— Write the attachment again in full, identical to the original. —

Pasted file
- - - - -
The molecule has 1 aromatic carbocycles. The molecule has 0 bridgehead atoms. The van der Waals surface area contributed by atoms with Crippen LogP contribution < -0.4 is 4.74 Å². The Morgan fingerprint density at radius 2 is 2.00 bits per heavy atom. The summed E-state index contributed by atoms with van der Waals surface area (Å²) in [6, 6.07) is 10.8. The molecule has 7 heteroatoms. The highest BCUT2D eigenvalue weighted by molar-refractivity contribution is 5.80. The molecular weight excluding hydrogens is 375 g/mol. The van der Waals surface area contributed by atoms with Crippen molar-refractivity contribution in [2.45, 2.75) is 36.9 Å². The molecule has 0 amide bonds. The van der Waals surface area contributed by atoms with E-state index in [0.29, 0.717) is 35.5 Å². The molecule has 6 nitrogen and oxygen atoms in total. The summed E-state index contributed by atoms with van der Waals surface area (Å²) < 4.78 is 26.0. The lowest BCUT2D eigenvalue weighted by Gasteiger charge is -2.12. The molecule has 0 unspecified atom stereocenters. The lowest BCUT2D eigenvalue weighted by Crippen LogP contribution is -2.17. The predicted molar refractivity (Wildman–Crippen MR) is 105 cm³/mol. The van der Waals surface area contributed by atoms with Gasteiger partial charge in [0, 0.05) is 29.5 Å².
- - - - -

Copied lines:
The molecule has 1 aromatic carbocycles. The molecule has 0 bridgehead atoms. The van der Waals surface area contributed by atoms with Crippen LogP contribution < -0.4 is 4.74 Å². The Morgan fingerprint density at radius 2 is 2.00 bits per heavy atom. The summed E-state index contributed by atoms with van der Waals surface area (Å²) in [6, 6.07) is 10.8. The molecule has 7 heteroatoms. The highest BCUT2D eigenvalue weighted by molar-refractivity contribution is 5.80. The molecular weight excluding hydrogens is 375 g/mol. The van der Waals surface area contributed by atoms with Crippen molar-refractivity contribution in [2.45, 2.75) is 36.9 Å². The molecule has 0 amide bonds. The van der Waals surface area contributed by atoms with E-state index in [0.29, 0.717) is 35.5 Å². The molecule has 6 nitrogen and oxygen atoms in total. The summed E-state index contributed by atoms with van der Waals surface area (Å²) < 4.78 is 26.0. The lowest BCUT2D eigenvalue weighted by Gasteiger charge is -2.12. The molecule has 0 unspecified atom stereocenters. The lowest BCUT2D eigenvalue weighted by Crippen LogP contribution is -2.17. The predicted molar refractivity (Wildman–Crippen MR) is 105 cm³/mol. The van der Waals surface area contributed by atoms with Gasteiger partial charge in [0, 0.05) is 29.5 Å².